Saturday, July 20, 2019

50th Anniversary of the Landing of Humans on the Moon, and the Human Adventure


The full Moon of July 16, 2019 
Today marks the 50th year since humans walked on the moon for the first time. The landing was an important part of my own life, and whenever I am reminded, I am taken back to my childhood. In 1969, I was at a scout camp high in the southern Sierra Nevada. I'm not sure whose screw-up it was that our troop was in the middle of nowhere at the moment of one of humanity's greatest achievements, but that was the way it was. I can remember walking through the pinyon forest between the dining hall and our campsite (they were pretty far apart). I was alone at the time, and I heard the camp loudspeakers crackle on (which was unusual; we usually only heard "taps" and other bugle calls, or the emergency alarm). I heard a scratchy voice say "That's one small step for a man, one giant leap for mankind", and I realized that humanity had just accomplished something big. Something that had never been done before. It had a profound effect on that scrawny kid in the pinyon forest at Circle B Scout Ranch.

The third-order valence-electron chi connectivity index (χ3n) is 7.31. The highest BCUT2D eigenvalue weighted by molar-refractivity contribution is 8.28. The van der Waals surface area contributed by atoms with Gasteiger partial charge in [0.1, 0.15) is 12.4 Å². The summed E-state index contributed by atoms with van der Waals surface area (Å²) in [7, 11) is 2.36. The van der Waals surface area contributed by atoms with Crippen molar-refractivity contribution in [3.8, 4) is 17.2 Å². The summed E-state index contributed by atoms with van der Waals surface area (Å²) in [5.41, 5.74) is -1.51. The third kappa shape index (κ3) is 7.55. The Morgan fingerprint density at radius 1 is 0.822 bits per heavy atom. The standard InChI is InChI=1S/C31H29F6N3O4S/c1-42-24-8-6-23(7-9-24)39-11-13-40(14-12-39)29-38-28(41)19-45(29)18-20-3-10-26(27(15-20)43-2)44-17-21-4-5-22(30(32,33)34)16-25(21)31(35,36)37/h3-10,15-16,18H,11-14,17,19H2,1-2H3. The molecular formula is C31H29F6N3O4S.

I grew up in the early sixties fascinated by astronomy. But it was also frustrating that things were so distant and so unreachable by we earthbound humans. Our own moon seemed impossibly distant, despite the objective laid forth by JFK that we would reach it before 1970.
The other planets in our own Solar System were small disks in our best telescopes, and the moons that circled them mere points of light. At the time I had a postcard from the Palomar Observatory that had pictures of Jupiter and Saturn similar to those below. I spent hours staring at them with a hand lens and later on a microscope, hoping I could make out more detailed features to no avail. The other stars? They were so distant that even in our best telescopes they looked no different, just spots of light. The more I learned about the stars and galaxies of the cosmos, the more impossible it seemed that we could ever reach them. Neil Armstrong, Buzz Aldrin, and Michael Collins changed that. They are heroes of the best kind, courageous men who risked everything to do something that had never before been done.
Of course, Armstrong, Aldrin and Collins didn't build the Apollo Spacecraft, or the gigantic Saturn 5 rocket that sent them into space. They didn't navigate to the moon by themselves. There were thousands of engineers and scientists who did the calculations, designed the modules, and shepherded the spacecraft to the moon, and even more importantly, back home again. The vast majority of scientists and engineers were the product of an educational system that was the best the world had ever seen. And they were driven by a communal sense of purpose. They worked together towards a common goal, and their discoveries and innovations radically changed the world we live in.